A Penny for Your Thoughts

She speaks like an expert even when she’s not, especially when she’s not. He nods and looks over her head at the basketball.

She asks if he’s listening he says of course he is. She apologizes for her tangent. He says that he likes it when she talks this way.

The answer is what she wanted and the reason she apologized.

She wasn’t sorry, she was never sorry.

She loves talking expressively and using big words and having big opinions.
But still she can’t be totally soothed. She knew he was supposed to say that. He knew he was supposed to say that.

But what does he feel?

She wanted him to tell her his every thought as she pours out her own onto the table cloth.

She want their thoughts to mix together and coagulate. She wants to feel the warm, wet, emotion behind his eyes.

She complains when he’s not engaged.

Then she is sorry.

Sorry for complaining. And sorry for being sorry.

She cannot pry him open by complaining, only annoy him.

She annoys herself with the sound of her own voice. But when she asks if he is annoyed he give the answer he is supposed to give and she is even less soothed than before,

more worried.

There is a downward spiral of worry and insecurity. As she was wants him to engage, cannot make him, is sorry she tried, then sorry to herself for being sorry.

She wants to know his thoughts, but even when he tells them, even if she could know for sure that he was reporting them honestly, she can’t be soothed.

His words come out of his mouth like funneled liquid, he compresses his thoughts into a shape that fits the ordinary bounds of ordinary conversation, as if they were just two people.

He shapes his words into the expected replies that he knows she wants to hear.

Or maybe he isn’t. Maybe he says all the right words perfectly because he really is as perfect as he seems. Maybe he really is this person, the one that shadows her mind and speaks in ways she always hoped another human might speak.

But she cannot know his mind, she can only receive this filtered stock of answers they both expect, of words she wants to hear.

She wants to open up his head and crawl inside.

She doesn’t want him to tell her how he’s feeling. She wants to feel how he’s feeling.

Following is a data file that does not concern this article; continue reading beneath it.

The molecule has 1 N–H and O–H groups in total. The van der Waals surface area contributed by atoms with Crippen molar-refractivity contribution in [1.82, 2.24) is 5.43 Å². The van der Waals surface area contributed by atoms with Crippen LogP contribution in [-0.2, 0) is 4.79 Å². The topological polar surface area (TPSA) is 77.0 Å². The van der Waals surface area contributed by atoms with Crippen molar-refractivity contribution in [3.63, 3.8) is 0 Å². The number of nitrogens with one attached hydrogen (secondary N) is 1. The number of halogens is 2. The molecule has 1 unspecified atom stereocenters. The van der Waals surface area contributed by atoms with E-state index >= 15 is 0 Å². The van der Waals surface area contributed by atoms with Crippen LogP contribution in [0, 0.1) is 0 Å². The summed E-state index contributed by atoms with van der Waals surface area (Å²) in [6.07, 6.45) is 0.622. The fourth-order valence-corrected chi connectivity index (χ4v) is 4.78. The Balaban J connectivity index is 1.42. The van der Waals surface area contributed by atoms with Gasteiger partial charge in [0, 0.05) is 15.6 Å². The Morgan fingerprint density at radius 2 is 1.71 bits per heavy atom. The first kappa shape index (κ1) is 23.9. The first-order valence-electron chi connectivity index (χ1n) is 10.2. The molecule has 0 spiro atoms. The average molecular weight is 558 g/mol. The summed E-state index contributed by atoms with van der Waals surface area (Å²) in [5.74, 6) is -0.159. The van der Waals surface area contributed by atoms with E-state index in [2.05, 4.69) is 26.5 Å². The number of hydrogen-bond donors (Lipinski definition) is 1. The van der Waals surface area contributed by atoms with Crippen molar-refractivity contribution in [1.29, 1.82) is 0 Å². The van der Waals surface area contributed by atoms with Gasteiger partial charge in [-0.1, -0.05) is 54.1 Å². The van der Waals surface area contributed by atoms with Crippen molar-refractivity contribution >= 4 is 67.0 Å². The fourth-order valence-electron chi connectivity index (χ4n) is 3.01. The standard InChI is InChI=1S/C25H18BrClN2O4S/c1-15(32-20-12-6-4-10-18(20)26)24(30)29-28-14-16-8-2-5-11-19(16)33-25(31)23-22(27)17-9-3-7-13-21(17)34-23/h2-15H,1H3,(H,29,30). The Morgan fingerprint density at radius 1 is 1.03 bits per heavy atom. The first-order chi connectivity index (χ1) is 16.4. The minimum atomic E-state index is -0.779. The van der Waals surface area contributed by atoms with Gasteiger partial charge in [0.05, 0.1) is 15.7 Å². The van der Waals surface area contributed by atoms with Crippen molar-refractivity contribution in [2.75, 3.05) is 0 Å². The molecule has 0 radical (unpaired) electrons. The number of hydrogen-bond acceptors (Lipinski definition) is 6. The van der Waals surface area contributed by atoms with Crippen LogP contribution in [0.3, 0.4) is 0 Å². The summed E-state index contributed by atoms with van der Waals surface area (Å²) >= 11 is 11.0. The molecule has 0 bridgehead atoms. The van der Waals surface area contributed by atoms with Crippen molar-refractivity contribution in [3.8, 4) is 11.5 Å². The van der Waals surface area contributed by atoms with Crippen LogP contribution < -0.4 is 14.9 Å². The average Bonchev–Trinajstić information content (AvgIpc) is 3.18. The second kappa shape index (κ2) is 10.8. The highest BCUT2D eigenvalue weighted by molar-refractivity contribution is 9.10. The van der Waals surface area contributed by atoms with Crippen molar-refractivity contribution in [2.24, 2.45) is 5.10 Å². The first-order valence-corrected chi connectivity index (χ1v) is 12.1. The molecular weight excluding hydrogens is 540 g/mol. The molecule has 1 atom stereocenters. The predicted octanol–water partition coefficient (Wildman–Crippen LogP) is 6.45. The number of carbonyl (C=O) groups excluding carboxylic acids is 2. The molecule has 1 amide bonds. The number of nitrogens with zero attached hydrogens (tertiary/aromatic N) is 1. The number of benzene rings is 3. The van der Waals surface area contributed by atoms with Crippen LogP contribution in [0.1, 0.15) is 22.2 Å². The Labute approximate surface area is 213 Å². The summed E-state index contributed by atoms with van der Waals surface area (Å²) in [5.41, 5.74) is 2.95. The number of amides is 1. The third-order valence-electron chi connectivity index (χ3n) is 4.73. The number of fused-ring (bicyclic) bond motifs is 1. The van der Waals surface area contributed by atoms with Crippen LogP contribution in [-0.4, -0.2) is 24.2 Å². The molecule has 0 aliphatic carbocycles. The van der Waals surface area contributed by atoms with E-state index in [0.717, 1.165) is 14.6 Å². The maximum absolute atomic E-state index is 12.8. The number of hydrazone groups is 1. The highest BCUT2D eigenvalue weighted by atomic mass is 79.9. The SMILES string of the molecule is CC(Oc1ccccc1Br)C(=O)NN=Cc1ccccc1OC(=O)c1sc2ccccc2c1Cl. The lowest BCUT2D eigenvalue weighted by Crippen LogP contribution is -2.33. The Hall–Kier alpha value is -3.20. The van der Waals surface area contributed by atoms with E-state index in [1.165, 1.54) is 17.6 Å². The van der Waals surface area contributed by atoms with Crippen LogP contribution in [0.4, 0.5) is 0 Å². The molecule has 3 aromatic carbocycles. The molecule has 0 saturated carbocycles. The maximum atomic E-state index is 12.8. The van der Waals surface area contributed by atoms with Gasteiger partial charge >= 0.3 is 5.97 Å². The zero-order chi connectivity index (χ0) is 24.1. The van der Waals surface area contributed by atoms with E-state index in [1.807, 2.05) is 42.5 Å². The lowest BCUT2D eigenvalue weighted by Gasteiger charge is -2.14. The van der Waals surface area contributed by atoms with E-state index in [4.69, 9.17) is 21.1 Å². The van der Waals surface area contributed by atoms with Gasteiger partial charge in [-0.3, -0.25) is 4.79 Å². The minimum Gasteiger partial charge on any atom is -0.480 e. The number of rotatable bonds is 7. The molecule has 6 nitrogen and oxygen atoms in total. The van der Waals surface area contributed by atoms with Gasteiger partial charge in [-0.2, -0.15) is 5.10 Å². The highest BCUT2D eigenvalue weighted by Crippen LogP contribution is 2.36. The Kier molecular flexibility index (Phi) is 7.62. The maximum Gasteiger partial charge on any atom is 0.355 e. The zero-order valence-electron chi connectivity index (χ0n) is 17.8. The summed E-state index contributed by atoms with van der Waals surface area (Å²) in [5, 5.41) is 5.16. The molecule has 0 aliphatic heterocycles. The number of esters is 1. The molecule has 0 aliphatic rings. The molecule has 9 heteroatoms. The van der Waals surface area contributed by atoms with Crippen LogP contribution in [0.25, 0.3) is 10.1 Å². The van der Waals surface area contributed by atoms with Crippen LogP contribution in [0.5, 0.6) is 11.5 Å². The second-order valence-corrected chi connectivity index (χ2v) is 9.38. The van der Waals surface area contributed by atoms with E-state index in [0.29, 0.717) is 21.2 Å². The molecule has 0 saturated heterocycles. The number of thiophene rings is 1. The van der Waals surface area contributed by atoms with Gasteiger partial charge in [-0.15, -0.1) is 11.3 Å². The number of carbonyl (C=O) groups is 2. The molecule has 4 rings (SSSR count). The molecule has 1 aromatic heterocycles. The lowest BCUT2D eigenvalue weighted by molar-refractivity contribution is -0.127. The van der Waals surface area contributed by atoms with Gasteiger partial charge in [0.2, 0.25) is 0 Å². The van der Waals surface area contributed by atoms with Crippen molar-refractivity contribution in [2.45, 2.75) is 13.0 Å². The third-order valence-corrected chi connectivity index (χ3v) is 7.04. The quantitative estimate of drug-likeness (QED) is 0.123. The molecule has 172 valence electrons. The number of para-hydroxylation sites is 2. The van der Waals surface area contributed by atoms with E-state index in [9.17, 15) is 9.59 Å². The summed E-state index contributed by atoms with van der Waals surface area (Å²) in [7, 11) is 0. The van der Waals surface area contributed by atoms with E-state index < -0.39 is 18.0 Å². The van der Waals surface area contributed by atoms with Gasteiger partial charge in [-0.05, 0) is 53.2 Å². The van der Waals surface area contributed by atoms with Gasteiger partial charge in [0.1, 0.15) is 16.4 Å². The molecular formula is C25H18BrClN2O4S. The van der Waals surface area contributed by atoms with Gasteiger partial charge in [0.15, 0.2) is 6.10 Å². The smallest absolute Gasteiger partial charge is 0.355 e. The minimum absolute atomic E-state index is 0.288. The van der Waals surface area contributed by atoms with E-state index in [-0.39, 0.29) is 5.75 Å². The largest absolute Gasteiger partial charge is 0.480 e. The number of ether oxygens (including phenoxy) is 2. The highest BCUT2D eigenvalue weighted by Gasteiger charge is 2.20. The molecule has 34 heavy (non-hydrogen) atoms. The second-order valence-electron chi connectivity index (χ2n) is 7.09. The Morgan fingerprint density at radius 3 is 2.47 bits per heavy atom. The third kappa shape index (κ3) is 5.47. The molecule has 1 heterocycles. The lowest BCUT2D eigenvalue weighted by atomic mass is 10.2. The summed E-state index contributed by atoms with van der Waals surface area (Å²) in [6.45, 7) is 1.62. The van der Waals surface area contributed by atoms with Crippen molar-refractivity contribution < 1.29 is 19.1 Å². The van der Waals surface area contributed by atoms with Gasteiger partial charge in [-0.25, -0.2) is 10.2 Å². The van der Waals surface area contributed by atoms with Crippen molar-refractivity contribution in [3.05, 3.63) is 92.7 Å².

When they lie in bed at night she wants to undress him.

Not for the reasons that might be expected

– not only for those reason at least.

She wants to undress him because the barrier of clothes between them feels like the Berlin Wall. She want to be close to him,

she want him inside her and not for the reasons that might be expected

– not only for those reasons at least.

As he sits across from her in the cozy café. In the deep, soft, creamy leather of their chairs. His eyes keep glancing at the television, but she knows,

she expects

that he really wants to hear her voice.

That even if she hates the sound of it, he means it when he says he doesn’t.

It’s not enough to hear his thoughts funneled out his mouth.

The skin of his forehead, the hard bone of his skull, these barriers are suffocating agony to her.

She wants to feel the firing of his neurons.

She wants to love his memories the way that he experienced them, not gather them second hand through his half distracted, half remembered relations of them.

It’s painful to be separate from him. As painful as it is to hear the sound of her voice in her own ears.

She wants to hear it from his ears.

She hates the every imperfection of her face, the millions of which she has studied and cataloged.

She wants to see them through him eyes, to see if there as hideous in hazel as they are in blue.

Loving him isn’t enough.

Being loved by him isn’t enough.

She wants a merger of their souls.

But she speaks like an expert even when she’s not. And now, built by half remembered, Wikipedia philosophy, she is asserting that there is no such thing as the human soul.

She wants him to kiss her and tell her again that he likes it when she talks this way but she doesn’t dare to prompt him.

Not again, she cannot bare the predictability of that reply.

But it’s all she has.

Like the second dose of a powerful drug, she craves it though it does her no good. She chases a high she never had.
He is as perfect as he seems. She is as pitiful as she seems. Their neurons will never touch and their souls will never merger.

There is no such thing as the human soul.

This is what I’m asking when I ask “What are you thinking about?”

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